India’s top court bans ‘triple talaq’
NEW DELHI: India’s top court on Tuesday banned a Islamic practice that allows men to divorce their wives instantly (known as ‘triple talaq‘), saying it was unconstitutional.
A panel of Supreme Court judges said that the practice, known as “triple talaq”, “is not integral to religious practice and violates constitutional morality”, reported the NDTV.
The five judges were from India’s major faiths — Hinduism, Christianity, Islam, Sikhism and Zoroastrianism.
During the hearings, the court had clarified that it would only deliberate whether the practice of ‘triple talaq’ is part of an “enforceable” fundamental right to practice religion among Muslims and not on the practice of polygamy.
The bench, which includes Justices Kurian Joseph, R F Nariman, U U Lalit and S Abdul Nazeer, while deliberating the issue, heard several pleas filed by Muslim women who had challenged the practice of instant triple talaq, where a man divorces his wife by pronouncing the word ‘talaq’ thrice.
In their ruling they said it was “manifestly arbitrary” to allow a man to “break down (a) marriage whimsically and capriciously”.
“What is sinful under religion cannot be valid under law,” they said.
The practice had been challenged in lower courts but it was the first time India’s Supreme Court had considered whether triple talaq was legal.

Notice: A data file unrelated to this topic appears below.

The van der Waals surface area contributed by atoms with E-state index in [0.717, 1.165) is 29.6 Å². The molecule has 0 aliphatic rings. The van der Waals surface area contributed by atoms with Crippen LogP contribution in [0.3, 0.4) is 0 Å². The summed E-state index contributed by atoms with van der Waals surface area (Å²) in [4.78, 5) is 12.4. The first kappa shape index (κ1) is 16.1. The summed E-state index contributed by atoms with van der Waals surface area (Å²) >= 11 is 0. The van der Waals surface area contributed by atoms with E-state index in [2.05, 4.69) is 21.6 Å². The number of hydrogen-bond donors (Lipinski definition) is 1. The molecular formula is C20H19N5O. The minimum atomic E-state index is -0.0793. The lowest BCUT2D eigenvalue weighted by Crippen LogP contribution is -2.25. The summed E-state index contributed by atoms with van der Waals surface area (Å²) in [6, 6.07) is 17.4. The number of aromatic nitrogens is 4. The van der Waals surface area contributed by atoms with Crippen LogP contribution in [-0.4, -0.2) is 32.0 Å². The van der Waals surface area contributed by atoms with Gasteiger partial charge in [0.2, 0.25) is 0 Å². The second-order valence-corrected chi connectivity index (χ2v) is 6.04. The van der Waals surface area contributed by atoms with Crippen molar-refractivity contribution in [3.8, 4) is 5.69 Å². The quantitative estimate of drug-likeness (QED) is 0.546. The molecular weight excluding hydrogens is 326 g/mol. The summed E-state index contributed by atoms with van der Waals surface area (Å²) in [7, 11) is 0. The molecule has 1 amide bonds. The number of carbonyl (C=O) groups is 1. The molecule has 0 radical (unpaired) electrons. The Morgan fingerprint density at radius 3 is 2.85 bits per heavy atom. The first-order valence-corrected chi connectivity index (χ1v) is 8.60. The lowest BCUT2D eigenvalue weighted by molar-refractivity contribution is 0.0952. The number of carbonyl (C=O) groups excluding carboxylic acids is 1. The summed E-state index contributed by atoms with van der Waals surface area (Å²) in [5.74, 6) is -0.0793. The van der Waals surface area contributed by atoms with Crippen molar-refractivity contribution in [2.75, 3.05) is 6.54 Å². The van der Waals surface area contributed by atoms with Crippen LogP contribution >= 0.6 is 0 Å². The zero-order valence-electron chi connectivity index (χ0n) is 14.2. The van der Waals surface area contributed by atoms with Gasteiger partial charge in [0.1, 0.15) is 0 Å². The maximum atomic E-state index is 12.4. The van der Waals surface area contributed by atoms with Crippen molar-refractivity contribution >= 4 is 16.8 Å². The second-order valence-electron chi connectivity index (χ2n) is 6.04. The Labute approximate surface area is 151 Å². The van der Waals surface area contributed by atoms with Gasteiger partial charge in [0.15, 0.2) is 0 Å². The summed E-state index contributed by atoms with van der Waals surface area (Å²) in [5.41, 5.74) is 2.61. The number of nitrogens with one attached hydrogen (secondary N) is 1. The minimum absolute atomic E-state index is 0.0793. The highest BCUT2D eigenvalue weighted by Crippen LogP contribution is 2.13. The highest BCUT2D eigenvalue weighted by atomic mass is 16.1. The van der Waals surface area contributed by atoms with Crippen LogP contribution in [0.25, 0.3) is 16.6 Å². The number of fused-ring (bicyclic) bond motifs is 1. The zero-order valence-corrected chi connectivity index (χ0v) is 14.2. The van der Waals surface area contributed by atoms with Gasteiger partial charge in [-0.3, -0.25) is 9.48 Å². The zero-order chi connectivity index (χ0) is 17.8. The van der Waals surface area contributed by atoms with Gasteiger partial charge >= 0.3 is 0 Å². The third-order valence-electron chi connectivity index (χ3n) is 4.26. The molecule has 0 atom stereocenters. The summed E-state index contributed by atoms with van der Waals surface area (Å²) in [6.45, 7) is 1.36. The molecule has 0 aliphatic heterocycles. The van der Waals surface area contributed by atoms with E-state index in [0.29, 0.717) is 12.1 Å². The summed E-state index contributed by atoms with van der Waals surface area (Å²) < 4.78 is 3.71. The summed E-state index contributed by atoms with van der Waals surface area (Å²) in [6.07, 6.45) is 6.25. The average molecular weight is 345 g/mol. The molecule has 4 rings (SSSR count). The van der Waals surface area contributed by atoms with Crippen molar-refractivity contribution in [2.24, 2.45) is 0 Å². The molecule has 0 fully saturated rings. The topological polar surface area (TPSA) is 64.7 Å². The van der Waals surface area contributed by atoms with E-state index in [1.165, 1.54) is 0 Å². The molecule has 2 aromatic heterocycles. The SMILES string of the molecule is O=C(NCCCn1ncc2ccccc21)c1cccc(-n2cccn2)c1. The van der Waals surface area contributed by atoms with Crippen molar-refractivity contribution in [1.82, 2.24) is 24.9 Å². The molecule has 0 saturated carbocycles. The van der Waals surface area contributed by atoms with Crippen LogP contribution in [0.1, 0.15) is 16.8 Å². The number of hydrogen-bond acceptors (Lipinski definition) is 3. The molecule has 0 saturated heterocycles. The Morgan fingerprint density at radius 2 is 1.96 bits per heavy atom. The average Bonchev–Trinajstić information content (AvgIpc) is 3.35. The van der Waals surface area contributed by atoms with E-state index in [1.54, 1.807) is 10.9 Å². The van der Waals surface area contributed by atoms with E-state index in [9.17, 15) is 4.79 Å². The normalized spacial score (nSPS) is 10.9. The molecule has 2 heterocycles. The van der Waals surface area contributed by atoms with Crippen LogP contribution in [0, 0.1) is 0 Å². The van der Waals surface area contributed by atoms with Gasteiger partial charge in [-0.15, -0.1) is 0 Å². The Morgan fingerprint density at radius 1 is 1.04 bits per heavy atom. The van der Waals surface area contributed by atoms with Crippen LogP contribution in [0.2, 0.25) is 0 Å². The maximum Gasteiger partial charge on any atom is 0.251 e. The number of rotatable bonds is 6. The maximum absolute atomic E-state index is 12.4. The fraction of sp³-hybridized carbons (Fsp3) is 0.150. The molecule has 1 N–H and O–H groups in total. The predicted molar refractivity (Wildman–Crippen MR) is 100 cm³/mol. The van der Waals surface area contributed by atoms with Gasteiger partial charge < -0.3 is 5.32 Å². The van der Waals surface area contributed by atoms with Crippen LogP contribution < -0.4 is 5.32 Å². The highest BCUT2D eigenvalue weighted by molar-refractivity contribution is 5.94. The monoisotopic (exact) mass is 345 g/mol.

India allows religious institutions to govern matters of marriage, divorce and property inheritance in the multi-faith nation, enshrining triple talaq as a legal avenue for its 180 million Muslims to end unions.
But the Hindu nationalist government of Prime Minister Narendra Modi had backed the petitioners in this landmark case, declaring triple talaq unconstitutional and discriminatory against women.
Modi’s ruling Bharatiya Janata Party has long pushed for a uniform civil code, governing Indians of all religions, to be enforced.
But the issue remains highly sensitive in India, where religious tensions often lead to violence.
The All India Muslim Personal Law Board (AIMPLB), a grouping of Islamic organisations, had opposed any efforts to ban triple talaq.
Zakia Soman, an activist and one of the petitioners on the case, said it had taken a lot of hard work to bring the issue to this level.
“That it has reached the highest body has created a lot of hope that we will get justice. In the past, this was not even possible,” said Soman.